It sure been a hard, hard winter, my feet been draggin' 'cross the ground. And so I hibernate, sleepily absorbing what I can of the world outside. Last weekend it was Intent to Kill, the screen adaptation of Brian Moore's disowned thriller of the same title, sent my way by Noah Stewart of Noah's Archives.
In January, I wrote a bit about the film, the first of six features based on Brian Moore novels, suggesting that screenwriter Jimmy Sangster had been quite faithful to the original. Back then I had nothing to go on but the trailer.
Turns out I was right, though the opening sequence is incongruous. We begin with an ambulance racing along what was then Dorchester Boulevard. Destination: Dorval Airport.
Once there it picks up Juan Menda (Herbert Lom), president of an unnamed South American country, who hopes that Montreal brain surgeons will save his life. The shots that follow – which have nothing whatsoever to do with the book – capture a good deal of a city that is more than half a century gone.
At one point the camera swings past one of my old student apartments, but I won't trouble you with things sentimental. Look! There on the left! Those are McGill's Roddick Gates!
As in Jésus de Montréal – The Greatest Canadian Story Ever Told – the ambulance takes a false route. In this film it ends up at the Montreal General Hospital, which serves as a stand in for the fictitious Canadian Neurological Institute.
Three men intend to kill in Intent to Kill, but they aren't the only villains. In book and film selfish wives betray spouses. Margaret McLaurin (Catherine Boyle), pressures her doctor husband Robert (Richard Todd) to abandon his practice for a position in London working for one of her many paramours.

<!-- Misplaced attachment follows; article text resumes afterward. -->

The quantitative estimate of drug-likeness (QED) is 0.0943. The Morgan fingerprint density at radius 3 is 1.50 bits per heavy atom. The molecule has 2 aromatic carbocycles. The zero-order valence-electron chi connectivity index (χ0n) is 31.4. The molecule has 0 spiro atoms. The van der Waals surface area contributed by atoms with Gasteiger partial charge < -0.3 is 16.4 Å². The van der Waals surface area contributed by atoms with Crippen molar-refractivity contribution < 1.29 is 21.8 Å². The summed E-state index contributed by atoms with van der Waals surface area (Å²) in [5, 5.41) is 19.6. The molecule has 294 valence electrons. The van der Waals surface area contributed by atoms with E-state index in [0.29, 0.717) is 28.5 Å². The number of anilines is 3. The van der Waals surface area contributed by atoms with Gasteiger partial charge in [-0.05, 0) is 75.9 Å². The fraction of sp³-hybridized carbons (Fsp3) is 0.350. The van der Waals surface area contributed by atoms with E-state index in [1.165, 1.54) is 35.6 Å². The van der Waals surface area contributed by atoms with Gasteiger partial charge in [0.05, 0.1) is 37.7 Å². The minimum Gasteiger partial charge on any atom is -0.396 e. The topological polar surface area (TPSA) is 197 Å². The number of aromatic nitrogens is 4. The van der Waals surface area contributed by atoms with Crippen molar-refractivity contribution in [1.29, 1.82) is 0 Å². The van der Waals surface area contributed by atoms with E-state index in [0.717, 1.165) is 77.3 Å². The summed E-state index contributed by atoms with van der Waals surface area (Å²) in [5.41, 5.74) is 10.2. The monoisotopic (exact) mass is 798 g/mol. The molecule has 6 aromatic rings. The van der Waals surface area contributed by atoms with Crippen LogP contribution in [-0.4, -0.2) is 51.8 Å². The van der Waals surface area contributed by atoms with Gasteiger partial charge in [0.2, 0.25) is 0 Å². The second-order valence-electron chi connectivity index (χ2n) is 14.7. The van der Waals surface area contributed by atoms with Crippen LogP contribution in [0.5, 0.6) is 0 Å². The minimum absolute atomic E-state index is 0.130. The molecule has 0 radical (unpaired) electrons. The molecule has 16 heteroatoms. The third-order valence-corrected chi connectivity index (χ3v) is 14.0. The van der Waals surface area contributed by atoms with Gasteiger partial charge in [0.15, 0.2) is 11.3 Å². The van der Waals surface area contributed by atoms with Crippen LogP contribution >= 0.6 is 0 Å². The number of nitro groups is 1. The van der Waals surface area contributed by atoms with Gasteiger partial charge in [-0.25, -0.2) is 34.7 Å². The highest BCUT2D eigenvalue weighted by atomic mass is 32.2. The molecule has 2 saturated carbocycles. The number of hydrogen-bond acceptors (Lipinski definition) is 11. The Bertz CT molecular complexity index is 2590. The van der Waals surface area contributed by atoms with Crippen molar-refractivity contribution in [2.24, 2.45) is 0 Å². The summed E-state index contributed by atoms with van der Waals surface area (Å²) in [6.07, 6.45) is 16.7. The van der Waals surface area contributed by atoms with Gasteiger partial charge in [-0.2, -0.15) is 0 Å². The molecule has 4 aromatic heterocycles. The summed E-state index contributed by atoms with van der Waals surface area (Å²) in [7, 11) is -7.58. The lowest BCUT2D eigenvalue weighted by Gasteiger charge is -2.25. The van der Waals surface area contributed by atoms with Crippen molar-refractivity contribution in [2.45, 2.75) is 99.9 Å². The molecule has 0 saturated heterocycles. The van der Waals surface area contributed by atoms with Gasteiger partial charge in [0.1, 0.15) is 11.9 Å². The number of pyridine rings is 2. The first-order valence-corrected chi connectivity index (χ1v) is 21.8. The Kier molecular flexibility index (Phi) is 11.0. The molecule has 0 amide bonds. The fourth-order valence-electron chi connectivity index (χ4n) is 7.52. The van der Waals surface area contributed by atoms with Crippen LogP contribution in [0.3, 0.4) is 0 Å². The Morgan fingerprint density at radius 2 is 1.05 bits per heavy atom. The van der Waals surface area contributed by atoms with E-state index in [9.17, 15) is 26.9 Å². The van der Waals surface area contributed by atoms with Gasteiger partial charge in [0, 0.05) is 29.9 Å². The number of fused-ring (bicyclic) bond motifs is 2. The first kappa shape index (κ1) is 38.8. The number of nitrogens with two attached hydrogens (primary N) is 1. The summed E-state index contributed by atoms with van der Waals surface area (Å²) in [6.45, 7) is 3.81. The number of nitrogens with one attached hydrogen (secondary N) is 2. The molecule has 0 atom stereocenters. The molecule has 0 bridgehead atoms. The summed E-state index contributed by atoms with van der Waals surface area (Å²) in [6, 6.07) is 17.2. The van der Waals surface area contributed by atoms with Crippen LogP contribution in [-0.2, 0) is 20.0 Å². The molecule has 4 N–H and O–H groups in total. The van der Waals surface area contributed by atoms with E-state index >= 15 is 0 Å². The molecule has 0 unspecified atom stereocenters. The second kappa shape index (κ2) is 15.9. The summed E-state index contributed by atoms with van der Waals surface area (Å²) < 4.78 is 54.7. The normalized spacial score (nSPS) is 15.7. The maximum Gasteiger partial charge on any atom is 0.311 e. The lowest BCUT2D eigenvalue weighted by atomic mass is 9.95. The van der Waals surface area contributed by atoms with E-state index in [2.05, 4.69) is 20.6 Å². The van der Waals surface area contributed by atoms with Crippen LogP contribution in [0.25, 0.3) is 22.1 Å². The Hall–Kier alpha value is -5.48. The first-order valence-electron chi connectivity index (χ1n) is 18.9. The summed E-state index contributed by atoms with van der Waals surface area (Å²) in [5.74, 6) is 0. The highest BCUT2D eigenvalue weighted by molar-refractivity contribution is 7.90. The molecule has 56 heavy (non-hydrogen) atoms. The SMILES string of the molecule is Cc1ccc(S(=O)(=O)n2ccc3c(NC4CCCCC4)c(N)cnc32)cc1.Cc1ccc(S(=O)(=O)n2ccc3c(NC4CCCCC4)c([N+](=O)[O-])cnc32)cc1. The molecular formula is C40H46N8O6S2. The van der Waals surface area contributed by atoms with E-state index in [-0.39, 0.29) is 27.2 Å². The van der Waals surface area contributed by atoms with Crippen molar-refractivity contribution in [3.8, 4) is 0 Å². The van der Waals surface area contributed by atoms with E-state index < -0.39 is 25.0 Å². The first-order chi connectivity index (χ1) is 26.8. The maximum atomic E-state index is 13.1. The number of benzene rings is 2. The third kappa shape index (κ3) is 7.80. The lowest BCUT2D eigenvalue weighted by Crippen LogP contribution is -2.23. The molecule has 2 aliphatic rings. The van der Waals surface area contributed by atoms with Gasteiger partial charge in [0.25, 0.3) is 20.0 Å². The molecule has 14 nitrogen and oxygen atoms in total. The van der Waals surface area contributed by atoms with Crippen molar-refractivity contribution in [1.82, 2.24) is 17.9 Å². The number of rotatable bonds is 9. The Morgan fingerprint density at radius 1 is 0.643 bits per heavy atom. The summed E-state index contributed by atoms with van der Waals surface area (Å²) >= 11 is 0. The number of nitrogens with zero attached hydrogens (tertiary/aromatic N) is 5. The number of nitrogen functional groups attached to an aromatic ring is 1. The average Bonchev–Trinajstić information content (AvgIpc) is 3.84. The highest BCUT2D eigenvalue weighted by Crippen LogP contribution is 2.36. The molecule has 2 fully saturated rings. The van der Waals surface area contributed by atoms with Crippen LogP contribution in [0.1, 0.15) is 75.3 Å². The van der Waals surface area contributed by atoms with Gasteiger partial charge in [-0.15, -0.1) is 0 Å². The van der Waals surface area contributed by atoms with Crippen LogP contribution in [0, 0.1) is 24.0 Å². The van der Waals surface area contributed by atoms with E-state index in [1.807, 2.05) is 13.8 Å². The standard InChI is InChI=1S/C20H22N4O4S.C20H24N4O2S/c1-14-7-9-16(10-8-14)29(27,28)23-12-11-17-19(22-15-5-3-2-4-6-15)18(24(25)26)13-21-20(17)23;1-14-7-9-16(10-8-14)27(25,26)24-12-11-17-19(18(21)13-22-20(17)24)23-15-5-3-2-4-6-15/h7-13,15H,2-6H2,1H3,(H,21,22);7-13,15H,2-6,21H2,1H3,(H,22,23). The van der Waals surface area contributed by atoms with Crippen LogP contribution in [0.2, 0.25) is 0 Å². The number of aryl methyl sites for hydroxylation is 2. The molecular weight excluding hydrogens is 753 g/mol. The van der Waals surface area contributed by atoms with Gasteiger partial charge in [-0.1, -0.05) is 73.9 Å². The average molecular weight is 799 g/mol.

|"I can't stand it here. I loath it. I hate Canada!"|
|"I hate this country. It's so cold."|
The man even walks to work.
Here young Dr Robert passes the Windsor, the very hotel at which the assassins are staying.
The first of all the grand Canadian hotels, the Windsor closed its doors when I was a teenager. I have my doubts that its bar was as depicted in the film.
That's a young Jackie Collins at right in one of her few screen roles.
It's beautifully filmed – as you'd expect in a movie directed by Jack Cardiff – but is something not a bit off? Montreal's Strand was on St. Catherine Street, which seems awfully narrow here. I don't remember the theatre at all, probably because by the time I was old enough to go to the movies it had been transformed into a porn cinema called Pigalle. The building was torn down in 1973 to make way for the Centre Capitol.
I like to think that Intent to Kill showed there – sometime between Rodan and Use the Back Door.
A warning: Jack Cardiff's Intent to Kill is not to be confused with the straight-to-video 1992 Traci Lords vehicle of the same name.